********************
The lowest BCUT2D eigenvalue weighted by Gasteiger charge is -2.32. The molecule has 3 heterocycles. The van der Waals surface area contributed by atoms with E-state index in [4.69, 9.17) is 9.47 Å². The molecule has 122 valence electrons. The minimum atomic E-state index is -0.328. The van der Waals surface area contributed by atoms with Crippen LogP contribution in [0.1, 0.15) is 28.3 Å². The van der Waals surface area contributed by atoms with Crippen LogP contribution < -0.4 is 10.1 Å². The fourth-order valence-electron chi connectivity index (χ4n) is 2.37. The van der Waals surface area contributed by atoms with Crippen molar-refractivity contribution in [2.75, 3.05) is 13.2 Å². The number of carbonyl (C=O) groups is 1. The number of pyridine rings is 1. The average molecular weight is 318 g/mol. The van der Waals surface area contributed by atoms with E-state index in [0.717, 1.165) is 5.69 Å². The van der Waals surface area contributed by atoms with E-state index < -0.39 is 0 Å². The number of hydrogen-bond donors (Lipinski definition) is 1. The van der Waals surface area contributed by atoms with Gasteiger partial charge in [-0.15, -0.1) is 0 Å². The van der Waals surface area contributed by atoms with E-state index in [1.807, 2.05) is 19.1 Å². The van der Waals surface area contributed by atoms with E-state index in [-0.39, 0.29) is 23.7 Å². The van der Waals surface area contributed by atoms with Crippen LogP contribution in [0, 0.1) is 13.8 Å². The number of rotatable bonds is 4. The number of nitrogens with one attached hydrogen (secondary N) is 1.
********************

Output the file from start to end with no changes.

The lowest BCUT2D eigenvalue weighted by Gasteiger charge is -2.32. The molecule has 3 heterocycles. The van der Waals surface area contributed by atoms with E-state index in [4.69, 9.17) is 9.47 Å². The molecule has 122 valence electrons. The minimum atomic E-state index is -0.328. The van der Waals surface area contributed by atoms with Crippen LogP contribution in [0.1, 0.15) is 28.3 Å². The van der Waals surface area contributed by atoms with Crippen LogP contribution < -0.4 is 10.1 Å². The fourth-order valence-electron chi connectivity index (χ4n) is 2.37. The van der Waals surface area contributed by atoms with Crippen molar-refractivity contribution in [2.75, 3.05) is 13.2 Å². The number of carbonyl (C=O) groups is 1. The number of pyridine rings is 1. The average molecular weight is 318 g/mol. The van der Waals surface area contributed by atoms with E-state index in [0.717, 1.165) is 5.69 Å². The van der Waals surface area contributed by atoms with E-state index < -0.39 is 0 Å². The number of hydrogen-bond donors (Lipinski definition) is 1. The van der Waals surface area contributed by atoms with Gasteiger partial charge in [-0.15, -0.1) is 0 Å². The van der Waals surface area contributed by atoms with E-state index in [1.807, 2.05) is 19.1 Å². The van der Waals surface area contributed by atoms with E-state index in [-0.39, 0.29) is 23.7 Å². The van der Waals surface area contributed by atoms with Crippen LogP contribution in [0, 0.1) is 13.8 Å². The number of rotatable bonds is 4. The number of nitrogens with one attached hydrogen (secondary N) is 1.